Egypt's Sharm El-Sheikh national museum begins 2nd stage of construction

Nevine El-Aref , Sunday 12 Feb 2012

Museum, which will be home to some 7,000 artefacts from prehistoric to modern times, enters second phase of construction, which will include completion of the museum’s interior and exhibition facilities

the textiles offered

Within the framework of a plan by Egypt’s Ministry of State for Antiquities to build national museums in locations around the country with a view to preserving Egyptian heritage and creating new tourist attractions, construction of the planned national museum in the Red Sea resort city of Sharm El-Sheikh continues to progress on schedule.

The first phase of the project has now been completed following three years of feasibility studies and construction work. This phase included construction of the museum building and associated administrative structures as well as 26 bazaars and a bookstore.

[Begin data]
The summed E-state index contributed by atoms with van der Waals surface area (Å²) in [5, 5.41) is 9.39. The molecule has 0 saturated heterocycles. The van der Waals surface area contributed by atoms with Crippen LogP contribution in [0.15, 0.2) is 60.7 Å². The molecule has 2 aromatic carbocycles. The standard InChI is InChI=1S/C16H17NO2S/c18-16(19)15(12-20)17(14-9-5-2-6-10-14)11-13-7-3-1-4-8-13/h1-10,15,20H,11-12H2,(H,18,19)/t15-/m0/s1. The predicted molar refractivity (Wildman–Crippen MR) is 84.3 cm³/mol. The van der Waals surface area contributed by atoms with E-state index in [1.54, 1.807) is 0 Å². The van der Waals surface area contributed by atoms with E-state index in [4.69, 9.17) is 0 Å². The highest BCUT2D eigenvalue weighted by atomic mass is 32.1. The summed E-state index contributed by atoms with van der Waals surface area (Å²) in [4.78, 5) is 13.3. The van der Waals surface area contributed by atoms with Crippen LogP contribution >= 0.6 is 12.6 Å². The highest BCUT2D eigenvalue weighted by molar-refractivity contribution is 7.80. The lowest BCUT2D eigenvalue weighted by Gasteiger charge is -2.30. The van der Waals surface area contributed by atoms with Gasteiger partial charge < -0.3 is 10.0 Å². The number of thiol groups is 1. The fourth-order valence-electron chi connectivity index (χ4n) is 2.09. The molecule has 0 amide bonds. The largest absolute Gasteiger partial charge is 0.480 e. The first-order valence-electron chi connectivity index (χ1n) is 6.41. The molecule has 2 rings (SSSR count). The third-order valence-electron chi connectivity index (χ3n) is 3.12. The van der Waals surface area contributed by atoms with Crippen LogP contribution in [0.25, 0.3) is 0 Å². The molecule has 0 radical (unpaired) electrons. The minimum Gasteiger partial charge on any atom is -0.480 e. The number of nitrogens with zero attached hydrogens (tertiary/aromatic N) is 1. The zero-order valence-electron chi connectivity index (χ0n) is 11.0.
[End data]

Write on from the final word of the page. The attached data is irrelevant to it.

The second phase, which began immediately afterward, will include completion of the museum’s interior and exhibition facilities, along with the installation of the museum’s security system. At the launch of the second phase, Minister of State for Antiquities Mohamed Ibrahim embarked on an inspection tour of the museum to appraise the work that had been achieved so far.

The museum will exhibit some 7,000 artefacts dating from prehistoric times until the modern era of Mohamed Ali. Artefacts have been carefully selected from museums all over Egypt, as well as antiquities that have been unearthed in Sharm El-Sheikh and some that have been retrieved from Israel. 

Among the objects on display will be 11 authentic Coptic textiles belonging to an ancient Egyptian named Nagla Riad, who inherited them from her aunt, artist Taheya Halim. The textiles are of different sizes and shapes and are decorated with images of animals, foliage and geometric shapes.  

According to Ibrahim, the museum’s garden will itself be an open-air museum and entertainment area, featuring a cinema, theatre and 1000-seat conference hall. The museum will also boast a cafeteria and a bookstore specialised in history and antiquities books.

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